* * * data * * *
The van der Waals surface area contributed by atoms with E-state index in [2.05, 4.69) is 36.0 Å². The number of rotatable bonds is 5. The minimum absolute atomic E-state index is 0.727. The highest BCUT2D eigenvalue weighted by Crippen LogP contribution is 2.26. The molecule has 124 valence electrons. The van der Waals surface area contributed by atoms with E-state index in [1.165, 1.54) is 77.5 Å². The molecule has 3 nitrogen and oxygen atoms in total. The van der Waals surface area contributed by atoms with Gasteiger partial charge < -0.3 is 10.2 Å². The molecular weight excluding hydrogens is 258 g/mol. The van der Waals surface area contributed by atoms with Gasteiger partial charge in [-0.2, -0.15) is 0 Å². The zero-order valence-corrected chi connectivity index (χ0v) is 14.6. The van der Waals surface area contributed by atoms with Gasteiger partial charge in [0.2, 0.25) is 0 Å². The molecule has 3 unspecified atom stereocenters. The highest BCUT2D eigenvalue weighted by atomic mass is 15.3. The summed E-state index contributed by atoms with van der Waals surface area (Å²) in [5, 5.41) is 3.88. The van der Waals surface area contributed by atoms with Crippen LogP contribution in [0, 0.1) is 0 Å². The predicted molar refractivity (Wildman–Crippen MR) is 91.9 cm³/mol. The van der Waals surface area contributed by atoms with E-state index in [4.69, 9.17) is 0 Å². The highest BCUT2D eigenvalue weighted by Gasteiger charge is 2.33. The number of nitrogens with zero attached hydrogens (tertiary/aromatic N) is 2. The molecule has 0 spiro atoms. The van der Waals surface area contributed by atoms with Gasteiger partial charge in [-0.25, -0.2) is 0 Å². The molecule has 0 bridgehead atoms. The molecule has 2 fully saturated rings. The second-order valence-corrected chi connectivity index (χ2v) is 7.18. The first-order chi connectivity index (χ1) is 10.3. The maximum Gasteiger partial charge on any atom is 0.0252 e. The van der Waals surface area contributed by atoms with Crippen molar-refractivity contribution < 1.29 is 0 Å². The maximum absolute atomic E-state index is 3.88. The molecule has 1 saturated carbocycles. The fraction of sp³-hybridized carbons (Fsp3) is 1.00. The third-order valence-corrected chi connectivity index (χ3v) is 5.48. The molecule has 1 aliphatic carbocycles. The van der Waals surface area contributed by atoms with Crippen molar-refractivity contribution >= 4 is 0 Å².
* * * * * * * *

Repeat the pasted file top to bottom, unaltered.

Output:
The van der Waals surface area contributed by atoms with E-state index in [2.05, 4.69) is 36.0 Å². The number of rotatable bonds is 5. The minimum absolute atomic E-state index is 0.727. The highest BCUT2D eigenvalue weighted by Crippen LogP contribution is 2.26. The molecule has 124 valence electrons. The van der Waals surface area contributed by atoms with E-state index in [1.165, 1.54) is 77.5 Å². The molecule has 3 nitrogen and oxygen atoms in total. The van der Waals surface area contributed by atoms with Gasteiger partial charge < -0.3 is 10.2 Å². The molecular weight excluding hydrogens is 258 g/mol. The van der Waals surface area contributed by atoms with Gasteiger partial charge in [-0.2, -0.15) is 0 Å². The zero-order valence-corrected chi connectivity index (χ0v) is 14.6. The van der Waals surface area contributed by atoms with Gasteiger partial charge in [0.2, 0.25) is 0 Å². The molecule has 3 unspecified atom stereocenters. The highest BCUT2D eigenvalue weighted by atomic mass is 15.3. The summed E-state index contributed by atoms with van der Waals surface area (Å²) in [5, 5.41) is 3.88. The van der Waals surface area contributed by atoms with Crippen LogP contribution in [0, 0.1) is 0 Å². The predicted molar refractivity (Wildman–Crippen MR) is 91.9 cm³/mol. The van der Waals surface area contributed by atoms with E-state index in [4.69, 9.17) is 0 Å². The highest BCUT2D eigenvalue weighted by Gasteiger charge is 2.33. The number of nitrogens with zero attached hydrogens (tertiary/aromatic N) is 2. The molecule has 0 spiro atoms. The van der Waals surface area contributed by atoms with Gasteiger partial charge in [-0.25, -0.2) is 0 Å². The molecule has 0 bridgehead atoms. The molecule has 2 fully saturated rings. The second-order valence-corrected chi connectivity index (χ2v) is 7.18. The first-order chi connectivity index (χ1) is 10.3. The maximum Gasteiger partial charge on any atom is 0.0252 e. The van der Waals surface area contributed by atoms with Crippen molar-refractivity contribution < 1.29 is 0 Å². The maximum absolute atomic E-state index is 3.88. The molecule has 1 saturated carbocycles. The fraction of sp³-hybridized carbons (Fsp3) is 1.00. The third-order valence-corrected chi connectivity index (χ3v) is 5.48. The molecule has 1 aliphatic carbocycles. The van der Waals surface area contributed by atoms with Crippen molar-refractivity contribution >= 4 is 0 Å².